Park-Starved Hudson Yards to Get Three New Green Acres

An old repair shop, one of the many shuttered businesses located where parkland will be established. | Photo by Michael Rock

BY MICHAEL ROCK | When the final crane comes down and its construction phase ends, Hudson Yards will bring a massive influx of office workers, new residents, tourists, and shoppers to a part of the West Side that can still seem unfamiliar and unwelcoming. Despite being the location of Jacob K. Javits Convention Center, a number of transit bus stops, and spectacular views of the river from which the rapidly emerging neighborhood takes its name, abandoned buildings, vacant lots, and minimal mass transit access can easily undermine the area’s appeal. “We are in desperate need of more open space in our crowded neighborhoods,” State Senator Brad Hoylman told NYC Community Media.

Fortunately, long-term efforts to re-develop the neighborhood as a major commercial and residential hub have been especially fruitful, especially after the de Blasio administration made an Aug. 8 announcement that funding for the Phase II of the “City’s Master Plan for Hudson Yards” was approved. One particular element of the approved plan — the addition of three acres of parkland to span 10th and 11th Aves., from W. 36th to 39th Sts. — resonated with those who’ve long sought to increase the area’s amount of public green space.

Robert Benfatto, president of the Hudson Yards / Hell’s Kitchen Alliance, which is dedicated to the development of both neighborhoods, welcomed the announcement. In his time as a district manager for Community Board 4 (CB4), he played a key role in founding Hudson Boulevard Park. “The creation of a park and boulevard — Hudson Park and Boulevard — was contemplated in the 2005 Special Hudson Yard District rezoning,” Benfatto said in an email.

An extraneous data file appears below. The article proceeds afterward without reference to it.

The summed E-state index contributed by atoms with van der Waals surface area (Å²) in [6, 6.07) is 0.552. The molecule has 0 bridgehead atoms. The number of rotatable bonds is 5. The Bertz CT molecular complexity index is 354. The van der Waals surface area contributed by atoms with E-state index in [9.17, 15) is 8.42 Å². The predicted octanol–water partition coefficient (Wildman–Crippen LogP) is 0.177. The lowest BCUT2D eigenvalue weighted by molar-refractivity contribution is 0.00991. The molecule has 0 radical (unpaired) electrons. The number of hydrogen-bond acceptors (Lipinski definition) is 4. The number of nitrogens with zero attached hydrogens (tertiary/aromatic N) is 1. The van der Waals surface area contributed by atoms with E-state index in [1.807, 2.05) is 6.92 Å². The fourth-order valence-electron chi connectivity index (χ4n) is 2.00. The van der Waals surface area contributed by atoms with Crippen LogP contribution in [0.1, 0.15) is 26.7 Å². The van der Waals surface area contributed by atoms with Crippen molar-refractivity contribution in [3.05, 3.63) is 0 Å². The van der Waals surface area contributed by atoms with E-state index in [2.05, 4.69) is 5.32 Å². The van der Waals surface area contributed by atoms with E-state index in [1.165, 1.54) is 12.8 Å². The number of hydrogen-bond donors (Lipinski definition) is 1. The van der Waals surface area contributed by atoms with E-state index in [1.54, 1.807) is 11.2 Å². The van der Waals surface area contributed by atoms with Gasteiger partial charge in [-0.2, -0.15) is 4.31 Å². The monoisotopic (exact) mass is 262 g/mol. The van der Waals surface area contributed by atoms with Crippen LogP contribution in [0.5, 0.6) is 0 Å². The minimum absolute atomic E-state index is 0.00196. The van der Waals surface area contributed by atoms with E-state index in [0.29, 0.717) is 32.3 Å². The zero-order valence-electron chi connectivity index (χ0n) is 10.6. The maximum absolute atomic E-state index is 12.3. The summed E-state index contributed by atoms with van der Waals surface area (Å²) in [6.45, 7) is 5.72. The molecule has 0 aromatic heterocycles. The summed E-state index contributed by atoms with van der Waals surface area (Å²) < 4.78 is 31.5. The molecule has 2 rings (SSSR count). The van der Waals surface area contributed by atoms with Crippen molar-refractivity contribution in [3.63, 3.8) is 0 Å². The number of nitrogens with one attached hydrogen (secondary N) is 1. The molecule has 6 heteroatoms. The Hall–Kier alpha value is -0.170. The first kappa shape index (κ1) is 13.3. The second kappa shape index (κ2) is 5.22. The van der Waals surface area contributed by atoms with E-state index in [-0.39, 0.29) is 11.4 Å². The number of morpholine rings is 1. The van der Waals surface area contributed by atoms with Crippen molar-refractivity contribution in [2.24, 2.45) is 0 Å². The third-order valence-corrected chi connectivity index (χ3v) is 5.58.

An abandoned inspection station sits along part of what will become three acres of parkland spanning 10th and 11th Aves., from W. 36th to 39th Sts. | Photo by Michael Rock

Despite these proposals, the money necessary to complete Phase II had not been secured until the Aug. 8 announcement. “Now that we have access to further funding to complete the park, I have no concerns,” Benfatto said. “My concern was always getting it completed. The community has very little park land and getting this completed was very important to them.”

Manhattan Borough President Gale Brewer expressed similar excitement over the funding. “In both residential communities and office districts, people need well-designed green spaces, and a new world-class business district needs world-class public space,” Brewer told this publication. “This parkland will help tie Hudson Yards together and make it more than just a cluster of towers.”

During her tenure as a city councilmember representing much of Manhattan’s West Side (over a decade before being elected to her current position), Brewer had demonstrated a strong interest in developing the Hudson Yards. “I’ve always believed that when new development happens, the whole community needs to benefit — and in the case of Hudson Yards, that meant new investments in parks, transit, and affordable housing,” she said. “Follow-up is critical. We need to make sure New Yorkers get everything they were promised as part of new development. Without follow-up, you can end up with a set of big towers but IOUs for the rest.”